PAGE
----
I did schlep the entire set-up to my neighbor, who has AT&T U-Verse, and I must admit that the integration of TV and web content is actually really well done. Google TV has access to a Google directory of TV content that lists current and previous seasons of most popular shows, complete with air date. It’s a little bit like Clicker, except Google TV also offers the ability to tune into live broadcasts, or even schedule DVR recordings, if you have the device connected to your Dish service.

Previous episodes are available online in many cases, and going from searching for The Office to watching a classic episode of your choice for free on TBS.com really just takes a few seconds. Often, it even offers multiple choices per episode, so you can decide yourself if you want to rent a show ad-free on Amazon or watch it ad-supported online.

There was some redundancy, as you can navigate both your TV provider’s programming guide as well as a Google TV guide, which means you have yet another layer to deal with. However, what I found most irritating was that some of the more advanced TV integration functionality is only available for live TV, but not for any of the web content. Take picture-in-picture viewing for example; Revue owners can browse a web site while they continue to watch their TV feed in the lower right corner of the screen, but it’s impossible to do anything like that while you’re watching Netflix, or any other web video for that matter. Sure, you can always switch between different apps and Chrome windows, but with more and more live content moving to the web, it only makes sense to offer live video feeds and things like Twitter on the same screen, at the same time.

The good stuff. Google TV offers a number of very powerful features that could be very compelling in the future, but not all of them are very well executed. Take the Google TV Queue for example. Queue is essentially an RSS reader for video content that makes it possible to subscribe to both podcasts as well as TV shows hosted on the web. Users can also bookmark any video they stumble upon to watch it later. The best thing: Queue integrates with your Google Reader, so you can easily edit your subscriptions online. Android users will again find this very familiar, as it’s essentially the same setup used for the Google Listen podcast client. However, the user experience could be better. It’s unclear, for example, why Google TV’s podcast directory resides within my queue, whereas its TV show directory doesn’t.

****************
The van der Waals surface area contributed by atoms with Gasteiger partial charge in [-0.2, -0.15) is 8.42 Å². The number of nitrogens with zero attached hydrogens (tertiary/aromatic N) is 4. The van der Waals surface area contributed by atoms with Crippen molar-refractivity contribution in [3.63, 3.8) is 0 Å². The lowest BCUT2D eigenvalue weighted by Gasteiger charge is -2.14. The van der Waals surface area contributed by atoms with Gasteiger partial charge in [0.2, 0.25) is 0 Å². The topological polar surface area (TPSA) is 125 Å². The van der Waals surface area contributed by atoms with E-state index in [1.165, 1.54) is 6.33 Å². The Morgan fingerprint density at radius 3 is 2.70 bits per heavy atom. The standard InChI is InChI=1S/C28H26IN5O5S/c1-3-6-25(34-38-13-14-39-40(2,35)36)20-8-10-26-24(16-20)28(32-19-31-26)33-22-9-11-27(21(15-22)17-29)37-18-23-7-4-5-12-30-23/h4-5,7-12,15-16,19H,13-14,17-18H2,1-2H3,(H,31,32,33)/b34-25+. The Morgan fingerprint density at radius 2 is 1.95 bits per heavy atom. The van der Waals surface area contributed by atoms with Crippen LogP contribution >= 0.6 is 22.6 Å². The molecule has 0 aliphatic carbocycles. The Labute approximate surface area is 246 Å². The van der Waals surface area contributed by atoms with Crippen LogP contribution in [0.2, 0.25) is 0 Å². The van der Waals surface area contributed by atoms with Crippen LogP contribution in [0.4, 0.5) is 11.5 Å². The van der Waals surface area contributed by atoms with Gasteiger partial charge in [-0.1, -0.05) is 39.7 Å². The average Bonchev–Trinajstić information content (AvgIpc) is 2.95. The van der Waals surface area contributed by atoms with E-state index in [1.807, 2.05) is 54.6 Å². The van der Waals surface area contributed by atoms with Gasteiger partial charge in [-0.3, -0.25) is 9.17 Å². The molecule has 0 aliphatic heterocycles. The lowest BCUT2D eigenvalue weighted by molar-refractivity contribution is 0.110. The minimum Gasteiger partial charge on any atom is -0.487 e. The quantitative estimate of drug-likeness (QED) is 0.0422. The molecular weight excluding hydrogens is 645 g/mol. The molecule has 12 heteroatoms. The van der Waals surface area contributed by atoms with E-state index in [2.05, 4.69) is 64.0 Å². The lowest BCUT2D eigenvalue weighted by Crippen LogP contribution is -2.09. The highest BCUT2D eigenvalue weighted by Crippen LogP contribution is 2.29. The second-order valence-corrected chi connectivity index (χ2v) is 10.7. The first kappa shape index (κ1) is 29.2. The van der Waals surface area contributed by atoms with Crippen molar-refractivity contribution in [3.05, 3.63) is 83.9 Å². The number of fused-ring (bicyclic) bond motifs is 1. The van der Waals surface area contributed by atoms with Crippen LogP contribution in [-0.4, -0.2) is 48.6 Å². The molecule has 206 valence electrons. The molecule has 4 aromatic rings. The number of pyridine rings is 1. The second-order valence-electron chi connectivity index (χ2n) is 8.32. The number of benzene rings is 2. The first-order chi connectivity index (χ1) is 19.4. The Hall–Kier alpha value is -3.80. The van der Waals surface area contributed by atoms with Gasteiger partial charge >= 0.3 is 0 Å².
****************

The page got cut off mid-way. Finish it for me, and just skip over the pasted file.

Logitech also tried very hard to have Revue tap into local content. The box comes with a Logitech-exclusive media player app pre-installed that can be used to play content from attached USB drives as well as sources shared via the local network. Only, the thing really didn’t work for me. It didn’t recognize a hard drive and a Flash drive, and ran into issues when playing content from another drive. It did locate my NAS, but couldn’t access any files on it — and those were all drives that I have successfully used with other networked media players before.

Finally, Google TV’s Universal Search is really powerful, as it allows users to fine-tune which sources to include. Some of the possible sources currently include local media, tweets and Amazon VOD results, but one could imagine that application programmers will eventually come up with a whole bunch of interesting possibilities for this.

The final verdict. I must say I was pleasantly surprised by my experience with the Logitech Revue. There is somewhat of a steep learning curve for a lot of its features, but if you give it a couple of days, you’ll really start to get the hang of it. There’s also a bunch of stuff that could get really exciting in the future, and I’m looking forward to seeing apps come to the Google TV platform in early 2011.

That being said, I’m not going to add the Logitech Revue to my living room setup. The missing support for over-the-air HD TV is a major deal breaker for me, and I suspect that I’m not the only one. Numbers from vendors like Roku and PlayOn seem to suggest that people look to devices like this one to ditch cable, not to make it more appealing, but cord cutters simply don’t seem to be the target audience for the Logitech Revue.

Of course, that doesn’t mean that we won’t see some OTA-optimized Google TV devices in the future. A Sezmi-like box based on Google TV, anyone? Having seen what Google TV can do, I’m really looking forward to the next generation of devices for this platform. This generation, on the other hand, doesn’t do the trick for me just yet.

Check out our Google TV first impressions video below:

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  1. that was a totally useless review, he spent half of the review showing websites that aren’t gonna work. Does it do anything else besides act as a browser? You missed a chance to properly highlight all the features and highlights but we just got 5 and a half minutes of web browsing.

  2. Logitech makes some good stuff. They aren’t perfect but they do make quality items most the time. I am really glad they took a shot at this. I just don’t see needing a special box hooked up to the TV. I just hooked a PC with a Blue Ray drive to my TV and use it for Netflix (LOVE the online movies!) and Hulu (Have you seen the Good Guys yet?).

  3. Same here, I got the sony version but it absolutely would not recognize any of the external drives I connected to it, said they were all “damaged” and it wouldn’t let me acces anything on my network. It also only recognizes 2 video formats.

    The WDTV HD Live Plus on the other hand did recognize external drives, was not too bad connecting to network shares and after some fiddling allowed me to access a network shared folder with youtube clips. It has played everything I have thrown at it so far.

    WDTV’s interface is pretty horrendous so for the last several days I’ve been using an ASUS Gamer laptop with HDMI out to my TV running boxee. It’s the best overall experience so far.